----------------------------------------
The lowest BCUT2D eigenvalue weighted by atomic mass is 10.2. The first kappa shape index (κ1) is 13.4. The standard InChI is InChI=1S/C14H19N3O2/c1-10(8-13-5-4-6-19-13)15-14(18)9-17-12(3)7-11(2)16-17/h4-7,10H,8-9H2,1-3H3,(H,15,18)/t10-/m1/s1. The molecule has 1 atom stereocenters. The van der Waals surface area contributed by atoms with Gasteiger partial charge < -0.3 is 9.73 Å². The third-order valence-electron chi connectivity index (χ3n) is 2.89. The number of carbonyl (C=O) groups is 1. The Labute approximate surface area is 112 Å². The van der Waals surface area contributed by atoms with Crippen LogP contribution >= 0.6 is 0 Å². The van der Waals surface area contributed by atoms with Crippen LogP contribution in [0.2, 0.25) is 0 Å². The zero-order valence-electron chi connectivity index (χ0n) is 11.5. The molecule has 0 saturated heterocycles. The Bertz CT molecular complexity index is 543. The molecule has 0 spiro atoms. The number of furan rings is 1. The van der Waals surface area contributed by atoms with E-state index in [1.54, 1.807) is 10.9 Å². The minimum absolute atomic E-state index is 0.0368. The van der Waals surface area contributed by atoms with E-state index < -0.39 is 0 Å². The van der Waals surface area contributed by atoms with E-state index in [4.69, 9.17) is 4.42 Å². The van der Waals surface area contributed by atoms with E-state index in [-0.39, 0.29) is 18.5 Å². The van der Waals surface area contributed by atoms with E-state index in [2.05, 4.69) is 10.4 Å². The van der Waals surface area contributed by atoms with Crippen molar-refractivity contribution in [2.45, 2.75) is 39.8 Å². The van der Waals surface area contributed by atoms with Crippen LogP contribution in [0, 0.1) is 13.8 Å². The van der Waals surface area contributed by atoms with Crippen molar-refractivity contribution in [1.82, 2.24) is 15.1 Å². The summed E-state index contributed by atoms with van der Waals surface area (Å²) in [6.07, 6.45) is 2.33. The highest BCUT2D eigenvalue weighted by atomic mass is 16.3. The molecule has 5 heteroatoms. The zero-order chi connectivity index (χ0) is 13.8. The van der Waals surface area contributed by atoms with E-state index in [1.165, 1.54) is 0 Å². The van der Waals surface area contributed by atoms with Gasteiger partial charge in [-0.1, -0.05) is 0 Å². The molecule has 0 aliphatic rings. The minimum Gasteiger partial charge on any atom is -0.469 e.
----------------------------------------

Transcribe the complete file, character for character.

The lowest BCUT2D eigenvalue weighted by atomic mass is 10.2. The first kappa shape index (κ1) is 13.4. The standard InChI is InChI=1S/C14H19N3O2/c1-10(8-13-5-4-6-19-13)15-14(18)9-17-12(3)7-11(2)16-17/h4-7,10H,8-9H2,1-3H3,(H,15,18)/t10-/m1/s1. The molecule has 1 atom stereocenters. The van der Waals surface area contributed by atoms with Gasteiger partial charge < -0.3 is 9.73 Å². The third-order valence-electron chi connectivity index (χ3n) is 2.89. The number of carbonyl (C=O) groups is 1. The Labute approximate surface area is 112 Å². The van der Waals surface area contributed by atoms with Crippen LogP contribution >= 0.6 is 0 Å². The van der Waals surface area contributed by atoms with Crippen LogP contribution in [0.2, 0.25) is 0 Å². The zero-order valence-electron chi connectivity index (χ0n) is 11.5. The molecule has 0 saturated heterocycles. The Bertz CT molecular complexity index is 543. The molecule has 0 spiro atoms. The number of furan rings is 1. The van der Waals surface area contributed by atoms with E-state index in [1.54, 1.807) is 10.9 Å². The minimum absolute atomic E-state index is 0.0368. The van der Waals surface area contributed by atoms with E-state index < -0.39 is 0 Å². The van der Waals surface area contributed by atoms with E-state index in [4.69, 9.17) is 4.42 Å². The van der Waals surface area contributed by atoms with E-state index in [-0.39, 0.29) is 18.5 Å². The van der Waals surface area contributed by atoms with E-state index in [2.05, 4.69) is 10.4 Å². The van der Waals surface area contributed by atoms with Crippen molar-refractivity contribution in [2.45, 2.75) is 39.8 Å². The van der Waals surface area contributed by atoms with Crippen LogP contribution in [0, 0.1) is 13.8 Å². The van der Waals surface area contributed by atoms with Crippen molar-refractivity contribution in [1.82, 2.24) is 15.1 Å². The summed E-state index contributed by atoms with van der Waals surface area (Å²) in [6.07, 6.45) is 2.33. The highest BCUT2D eigenvalue weighted by atomic mass is 16.3. The molecule has 5 heteroatoms. The zero-order chi connectivity index (χ0) is 13.8. The van der Waals surface area contributed by atoms with E-state index in [1.165, 1.54) is 0 Å². The van der Waals surface area contributed by atoms with Gasteiger partial charge in [-0.1, -0.05) is 0 Å². The molecule has 0 aliphatic rings. The minimum Gasteiger partial charge on any atom is -0.469 e.